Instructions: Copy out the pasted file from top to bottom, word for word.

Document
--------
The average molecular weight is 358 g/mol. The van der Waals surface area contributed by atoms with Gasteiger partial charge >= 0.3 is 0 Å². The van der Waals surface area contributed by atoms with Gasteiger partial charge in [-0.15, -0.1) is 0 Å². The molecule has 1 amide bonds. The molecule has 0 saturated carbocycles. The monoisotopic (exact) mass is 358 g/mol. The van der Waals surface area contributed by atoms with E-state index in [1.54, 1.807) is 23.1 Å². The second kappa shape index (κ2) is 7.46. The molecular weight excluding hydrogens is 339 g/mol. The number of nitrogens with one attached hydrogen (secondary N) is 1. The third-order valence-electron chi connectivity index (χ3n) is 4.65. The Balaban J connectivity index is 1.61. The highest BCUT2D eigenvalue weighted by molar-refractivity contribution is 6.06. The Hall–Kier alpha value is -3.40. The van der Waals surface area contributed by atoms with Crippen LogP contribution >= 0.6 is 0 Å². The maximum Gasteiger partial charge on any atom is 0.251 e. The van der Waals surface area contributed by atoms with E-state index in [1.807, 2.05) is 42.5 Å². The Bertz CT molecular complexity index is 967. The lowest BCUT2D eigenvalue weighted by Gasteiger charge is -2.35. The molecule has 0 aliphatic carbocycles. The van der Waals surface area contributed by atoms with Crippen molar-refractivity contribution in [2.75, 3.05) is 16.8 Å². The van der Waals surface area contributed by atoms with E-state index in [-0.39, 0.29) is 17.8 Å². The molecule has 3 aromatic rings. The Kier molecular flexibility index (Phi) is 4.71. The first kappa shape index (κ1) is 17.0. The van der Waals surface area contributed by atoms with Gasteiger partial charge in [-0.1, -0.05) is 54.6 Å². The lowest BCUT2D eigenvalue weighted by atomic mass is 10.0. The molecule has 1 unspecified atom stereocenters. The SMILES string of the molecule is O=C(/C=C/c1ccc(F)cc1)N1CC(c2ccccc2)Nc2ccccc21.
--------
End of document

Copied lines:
The average molecular weight is 358 g/mol. The van der Waals surface area contributed by atoms with Gasteiger partial charge >= 0.3 is 0 Å². The van der Waals surface area contributed by atoms with Gasteiger partial charge in [-0.15, -0.1) is 0 Å². The molecule has 1 amide bonds. The molecule has 0 saturated carbocycles. The monoisotopic (exact) mass is 358 g/mol. The van der Waals surface area contributed by atoms with E-state index in [1.54, 1.807) is 23.1 Å². The second kappa shape index (κ2) is 7.46. The molecular weight excluding hydrogens is 339 g/mol. The number of nitrogens with one attached hydrogen (secondary N) is 1. The third-order valence-electron chi connectivity index (χ3n) is 4.65. The Balaban J connectivity index is 1.61. The highest BCUT2D eigenvalue weighted by molar-refractivity contribution is 6.06. The Hall–Kier alpha value is -3.40. The van der Waals surface area contributed by atoms with Crippen LogP contribution >= 0.6 is 0 Å². The maximum Gasteiger partial charge on any atom is 0.251 e. The van der Waals surface area contributed by atoms with E-state index in [1.807, 2.05) is 42.5 Å². The Bertz CT molecular complexity index is 967. The lowest BCUT2D eigenvalue weighted by Gasteiger charge is -2.35. The molecule has 0 aliphatic carbocycles. The van der Waals surface area contributed by atoms with Crippen molar-refractivity contribution in [2.75, 3.05) is 16.8 Å². The van der Waals surface area contributed by atoms with E-state index in [-0.39, 0.29) is 17.8 Å². The molecule has 3 aromatic rings. The Kier molecular flexibility index (Phi) is 4.71. The first kappa shape index (κ1) is 17.0. The van der Waals surface area contributed by atoms with Gasteiger partial charge in [-0.1, -0.05) is 54.6 Å². The lowest BCUT2D eigenvalue weighted by atomic mass is 10.0. The molecule has 1 unspecified atom stereocenters. The SMILES string of the molecule is O=C(/C=C/c1ccc(F)cc1)N1CC(c2ccccc2)Nc2ccccc21.